Saturday, February 24, 2018

Best of: Into the Shadows by Karly Kirpatrick - Respost

Into the Shadows by Karly Kirkpatrick
My rating: 4 of 5 stars

Paivi Anderson has it all - friends, a spot on the varsity basketball team, wonderful parents, and quite possibly, her first boyfriend. It was everything a freshman in high school could ask for. 

Her perfect life begins to crumble when she discovers her name on a list distributed by a power-hungry presidential candidate. How could anyone think of Paivi as an Enemy of the State? Could it be because of her special powers? No one was supposed to know about them, but the mysterious messages in her tater tots say otherwise.

In INTO THE SHADOWS, Paivi quickly learns who her friends are and is forced into a reality she didn't see coming.This is the first book in the Into the Shadows Trilogy.

One way I write reviews is writing down the pros and cons. With this I'd like to start with the cons, just to get them out of the way so I can then move on to praise this book as best I can.

So con number one: The first part in the full description "Fans of the TV series ‘Heroes, the film ‘Push’, and the book ‘The Hunger Games’ will enjoy Into the Shadows, a modern and paranormal thriller."
Fans of The Hunger Games. I got this book to review back in March when the Hunger Games movie was coming out, actually I think I got it the day I saw it, I know it says book but stay with me it really doesn't make a difference.
At that time I felt like everything was working off of the fame the movie had, everywhere I looked "For fans of The Hunger Games" "If you liked The Hunger Games try..."

And I get it that's not only how you sell books but it's also a great way to get non-readers to read more. It's just a spot for me, I liked The Hunger Games why would I want to read something like it.
It's like those commercials for Silk milk, "You like milk, try this!"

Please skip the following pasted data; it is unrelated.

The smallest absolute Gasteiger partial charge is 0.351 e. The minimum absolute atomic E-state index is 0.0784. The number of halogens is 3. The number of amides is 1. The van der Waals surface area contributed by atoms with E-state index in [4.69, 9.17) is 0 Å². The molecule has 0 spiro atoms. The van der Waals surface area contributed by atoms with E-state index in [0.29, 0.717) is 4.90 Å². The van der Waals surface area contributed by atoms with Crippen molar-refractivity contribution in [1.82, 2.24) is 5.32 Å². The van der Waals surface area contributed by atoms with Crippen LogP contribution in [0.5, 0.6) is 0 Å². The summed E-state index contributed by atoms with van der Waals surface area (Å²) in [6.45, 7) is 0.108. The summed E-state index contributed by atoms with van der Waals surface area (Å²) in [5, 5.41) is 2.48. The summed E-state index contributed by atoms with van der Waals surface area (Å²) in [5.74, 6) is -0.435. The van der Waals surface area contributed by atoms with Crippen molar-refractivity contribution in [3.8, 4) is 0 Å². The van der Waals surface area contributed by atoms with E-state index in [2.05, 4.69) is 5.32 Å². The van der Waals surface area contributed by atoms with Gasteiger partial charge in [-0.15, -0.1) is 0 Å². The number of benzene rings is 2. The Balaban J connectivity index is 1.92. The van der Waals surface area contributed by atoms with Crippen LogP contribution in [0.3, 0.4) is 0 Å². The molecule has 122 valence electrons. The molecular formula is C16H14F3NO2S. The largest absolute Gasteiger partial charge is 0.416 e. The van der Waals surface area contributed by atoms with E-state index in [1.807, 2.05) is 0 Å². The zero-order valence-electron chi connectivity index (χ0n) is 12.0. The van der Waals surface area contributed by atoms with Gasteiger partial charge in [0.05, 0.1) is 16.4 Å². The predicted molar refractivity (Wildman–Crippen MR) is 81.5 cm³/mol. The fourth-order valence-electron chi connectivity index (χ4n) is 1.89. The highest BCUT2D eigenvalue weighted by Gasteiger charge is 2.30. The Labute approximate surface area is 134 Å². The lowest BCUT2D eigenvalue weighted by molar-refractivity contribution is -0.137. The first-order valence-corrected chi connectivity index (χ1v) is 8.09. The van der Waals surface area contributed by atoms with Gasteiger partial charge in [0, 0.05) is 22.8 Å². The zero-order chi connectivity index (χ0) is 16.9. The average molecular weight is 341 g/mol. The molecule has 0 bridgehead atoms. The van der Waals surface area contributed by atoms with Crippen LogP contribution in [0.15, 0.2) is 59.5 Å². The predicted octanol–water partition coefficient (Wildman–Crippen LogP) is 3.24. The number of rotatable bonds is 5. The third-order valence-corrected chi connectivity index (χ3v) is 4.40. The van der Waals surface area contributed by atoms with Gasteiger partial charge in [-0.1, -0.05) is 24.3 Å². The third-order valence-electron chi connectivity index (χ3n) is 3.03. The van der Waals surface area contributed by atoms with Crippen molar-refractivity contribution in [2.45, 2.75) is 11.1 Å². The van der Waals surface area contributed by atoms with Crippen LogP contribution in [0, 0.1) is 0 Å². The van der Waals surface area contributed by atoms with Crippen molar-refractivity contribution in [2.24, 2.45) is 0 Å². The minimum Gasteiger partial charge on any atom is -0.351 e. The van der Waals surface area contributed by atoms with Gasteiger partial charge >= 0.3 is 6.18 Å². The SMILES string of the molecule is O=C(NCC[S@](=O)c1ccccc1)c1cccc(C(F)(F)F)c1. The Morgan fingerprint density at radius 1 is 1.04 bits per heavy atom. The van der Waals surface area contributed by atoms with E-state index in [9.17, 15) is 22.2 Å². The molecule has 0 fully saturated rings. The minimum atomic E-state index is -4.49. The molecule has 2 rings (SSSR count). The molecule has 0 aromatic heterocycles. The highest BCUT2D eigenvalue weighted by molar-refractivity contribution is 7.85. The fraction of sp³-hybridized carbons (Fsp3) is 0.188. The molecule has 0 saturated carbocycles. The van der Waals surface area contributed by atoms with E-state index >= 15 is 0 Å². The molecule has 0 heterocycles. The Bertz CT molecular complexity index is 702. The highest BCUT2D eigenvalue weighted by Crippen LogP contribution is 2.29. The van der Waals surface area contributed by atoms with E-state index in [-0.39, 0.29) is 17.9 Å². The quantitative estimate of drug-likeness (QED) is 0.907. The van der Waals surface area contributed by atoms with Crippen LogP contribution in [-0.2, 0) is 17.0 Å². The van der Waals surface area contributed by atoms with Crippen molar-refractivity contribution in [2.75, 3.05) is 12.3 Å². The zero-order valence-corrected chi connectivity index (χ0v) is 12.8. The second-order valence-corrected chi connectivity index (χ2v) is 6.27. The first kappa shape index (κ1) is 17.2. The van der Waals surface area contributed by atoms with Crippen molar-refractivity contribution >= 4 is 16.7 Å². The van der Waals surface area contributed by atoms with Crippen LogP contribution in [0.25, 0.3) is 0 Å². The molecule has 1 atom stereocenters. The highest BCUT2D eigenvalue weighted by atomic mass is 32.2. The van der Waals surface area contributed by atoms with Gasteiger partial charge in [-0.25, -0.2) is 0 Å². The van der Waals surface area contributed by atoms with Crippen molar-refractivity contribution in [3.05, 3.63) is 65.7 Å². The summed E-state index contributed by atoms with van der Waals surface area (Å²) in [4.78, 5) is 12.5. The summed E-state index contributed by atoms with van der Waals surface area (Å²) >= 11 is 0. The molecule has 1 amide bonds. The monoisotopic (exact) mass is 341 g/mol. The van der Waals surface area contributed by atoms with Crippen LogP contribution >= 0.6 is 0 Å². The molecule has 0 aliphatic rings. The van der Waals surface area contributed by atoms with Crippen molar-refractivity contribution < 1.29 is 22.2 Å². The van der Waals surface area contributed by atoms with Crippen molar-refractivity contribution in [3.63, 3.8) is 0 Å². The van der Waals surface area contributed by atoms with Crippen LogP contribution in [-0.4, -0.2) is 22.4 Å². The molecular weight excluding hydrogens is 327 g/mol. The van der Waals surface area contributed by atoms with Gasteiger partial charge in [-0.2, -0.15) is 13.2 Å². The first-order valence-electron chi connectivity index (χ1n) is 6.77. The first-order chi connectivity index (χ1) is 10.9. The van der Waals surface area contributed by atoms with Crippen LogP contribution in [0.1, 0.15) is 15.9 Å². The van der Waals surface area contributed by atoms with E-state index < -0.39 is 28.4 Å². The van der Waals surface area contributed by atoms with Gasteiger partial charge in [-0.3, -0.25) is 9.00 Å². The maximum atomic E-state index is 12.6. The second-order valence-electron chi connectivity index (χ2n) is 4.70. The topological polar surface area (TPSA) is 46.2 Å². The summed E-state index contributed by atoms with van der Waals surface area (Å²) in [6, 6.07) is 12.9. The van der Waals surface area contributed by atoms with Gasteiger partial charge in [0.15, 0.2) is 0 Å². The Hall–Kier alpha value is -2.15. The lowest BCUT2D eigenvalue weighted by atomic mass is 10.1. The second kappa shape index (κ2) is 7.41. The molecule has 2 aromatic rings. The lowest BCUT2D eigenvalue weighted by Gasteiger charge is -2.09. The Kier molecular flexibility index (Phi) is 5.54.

I've never seen Heroes or Push so I can't say if those would have changed anything.
But anyway my point; I almost turned it down because of that, I know bad reason which is why I kept reading and realized that it sounded like a pretty interesting story itself.
I'm just saying I see Hunger Games I think dystopia; which might be where it's going towards the end but not where it starts.

I might have given this 5 stars if not for, Con #2: It kind of took a while to develop. Maybe it has to do with what I said above, that I was looking for a dystopia, but it starts off as a typical young adult novel. Best friends, cute guys, school, little siblings and a few special powers thrown in.

For this one I'm going to take partial blame because I don't think I was in the mind frame for a YA novel, because other than being kind of long, it was a great development. We got to see (I say "see" because I didn't feel like I actually met them since they were kind of flat.) who the characters were and spend some (a lot) of time with them.

My turning point was, obviously the story's turning point. I'm a fan of human behavior, and therefore drawn to points in history when human behavior wasn't at it's best, which is pretty much the basis of this book.
(I won't say which points in history since there are probably more than I even know of.)

Seeing everyone go into "witch hunt" mode (I didn't even think about this one when I mentioned historical points above, see too many) when the list was reveled was what hooked me. After that I had to keep reading to the end.

The second part of the novel is filled with so much emotion, that you can't not feel. Let me reiterate: you will feel the emotions.

I was so caught up in it I couldn't help but think what I would do in Paivi's situation (and I already have so few friends to begin with), if I would fight back, run or just sit back and take it. Same question, what if that were to happen today. Would I also shun the sudden "outcasts" or want to protect them?

And before I continue asking questions, I should continue reading the rest of the trilogy.

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